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Your Estimates Are Wrong
(… and What to Do About It)!

Estimates are always wrong. It is the sad reality of our industry. And they can be wrong for many reasons. From missing or poorly defined business requirements to false assumptions, from lack of technical expertise to overestimation of development team capabilities, there are a myriad of issues that can arise during a project that can cause even the most carefully constructed estimate to end up wildly off the mark. 

As a solution architect, or project manager, or someone else tasked with the responsibility for producing the estimate for your next project how do you proceed? First, the goal is not to be 100% right, it simply is not possible, and that is why it is called an estimate. The goal then is to be off by as little as possible, and more importantly, to be able to explain why if it happens. 

At Imaginet, we have a responsibility to our customers to produce detailed and accurate estimates so that their stakeholders can be assured about exactly where their financial investment is going and can accurately report on any change requests that come from the project team with confidence. Our customers expect a clear picture of how much their project is going to cost. Nobody wants the next money pit to be their responsibility. How do we achieve that? There are four keys to estimating accuracy. 

  1. Estimate for the team involved. There are two aspects to this. First, whether you have a large team of diverse skill sets or a small team of senior developers, it is important to estimate considering the median ability of the team. Your team will have differing levels of experience and areas of expertise. The same task may take one person more time than it would another. Also, be aware not just of the effort it will take to write the code, but also that to gather the requirements, design, and architect the solution, test it, deploy it, and manage the project according to what the expectation is for each of those roles in the project.
  2. Estimate more than one way. There are many methods for estimating the cost of building software, from the proverbial (not recommended) finger in the air to complex formulas. Whatever you choose, it is often good to re-estimate the project with a second technique to provide a sanity check against the first attempt. If the results do not end up within an acceptable measure of difference, something must be wrong and further evaluation of the estimate should occur. At Imaginet we apply 3 different formulas to our estimates.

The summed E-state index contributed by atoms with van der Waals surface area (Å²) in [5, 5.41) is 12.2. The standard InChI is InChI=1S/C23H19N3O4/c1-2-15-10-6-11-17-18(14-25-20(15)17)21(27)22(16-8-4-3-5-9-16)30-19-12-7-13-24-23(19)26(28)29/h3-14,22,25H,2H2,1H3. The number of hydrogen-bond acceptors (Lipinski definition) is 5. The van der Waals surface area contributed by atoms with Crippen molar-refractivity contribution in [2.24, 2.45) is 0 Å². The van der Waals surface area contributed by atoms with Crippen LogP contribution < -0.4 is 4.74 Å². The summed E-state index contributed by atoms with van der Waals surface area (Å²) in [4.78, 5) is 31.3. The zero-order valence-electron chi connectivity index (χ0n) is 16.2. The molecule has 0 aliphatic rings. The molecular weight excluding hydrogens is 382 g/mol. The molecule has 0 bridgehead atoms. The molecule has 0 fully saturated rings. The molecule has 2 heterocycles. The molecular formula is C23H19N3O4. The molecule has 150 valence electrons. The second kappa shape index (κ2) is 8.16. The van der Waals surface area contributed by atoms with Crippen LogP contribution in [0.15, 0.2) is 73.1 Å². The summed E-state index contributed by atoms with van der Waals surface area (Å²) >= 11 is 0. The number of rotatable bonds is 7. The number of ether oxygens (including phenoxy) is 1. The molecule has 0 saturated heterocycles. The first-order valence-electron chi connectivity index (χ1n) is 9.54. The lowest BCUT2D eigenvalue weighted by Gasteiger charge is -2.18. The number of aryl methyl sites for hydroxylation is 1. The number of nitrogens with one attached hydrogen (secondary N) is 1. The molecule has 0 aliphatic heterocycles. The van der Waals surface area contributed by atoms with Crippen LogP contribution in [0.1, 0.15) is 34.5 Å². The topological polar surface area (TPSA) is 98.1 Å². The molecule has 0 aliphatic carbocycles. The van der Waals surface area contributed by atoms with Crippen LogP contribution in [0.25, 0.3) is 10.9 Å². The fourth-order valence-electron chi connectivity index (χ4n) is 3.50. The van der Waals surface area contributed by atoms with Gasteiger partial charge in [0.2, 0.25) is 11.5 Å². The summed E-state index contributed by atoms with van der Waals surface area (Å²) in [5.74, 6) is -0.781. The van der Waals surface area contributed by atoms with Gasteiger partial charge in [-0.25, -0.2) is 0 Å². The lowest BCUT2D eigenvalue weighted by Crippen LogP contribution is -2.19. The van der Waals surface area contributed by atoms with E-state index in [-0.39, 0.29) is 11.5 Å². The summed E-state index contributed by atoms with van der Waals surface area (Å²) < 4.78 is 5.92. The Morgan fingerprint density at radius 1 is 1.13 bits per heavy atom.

3. Estimate with more than one person. Another set of eyes provides an additional way to sanity check your estimate. Having someone review your estimate may uncover additional questions, assumptions you missed, and errors in your numbers. At Imaginet, custom software development estimates do not go out unless they have been vetted by our experienced estimation team as a group, especially for large-scale projects
  4. Assumptions, assumptions, assumptions. As part of your estimate, you should clearly document the assumptions that it is based on, to as granular a level of detail as you can. This can be difficult if the requirements given are threadbare, but detailed itemized assumptions serve two purposes. First, before the project begins, the customer has an opportunity to review our estimate, read the assumptions and agree that they are right, or point out where they are wrong so that we can re-issue the estimate having established a shared understanding of what is being built. Second, during the project, if an assumption is falsified that was previously agreed, there is now formal cause for both the development team and the project stakeholders to understand why an estimate may be more or less than the actual and provide justification for issuing change requests or adjusting the scope triangle of the project. 

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Darren Kuik

Darren Kuik is the Practice Lead for Application Development and a Principal Consultant for Imaginet in Hamilton, ON. With over 20 years of experience as a software developer and solution consultant, he is highly engaged with identifying quality solutions that meet customer objectives and solve problems. His two decades of experience provide extensive familiarity with many modern technologies and a readiness to understand the customer's business domain.

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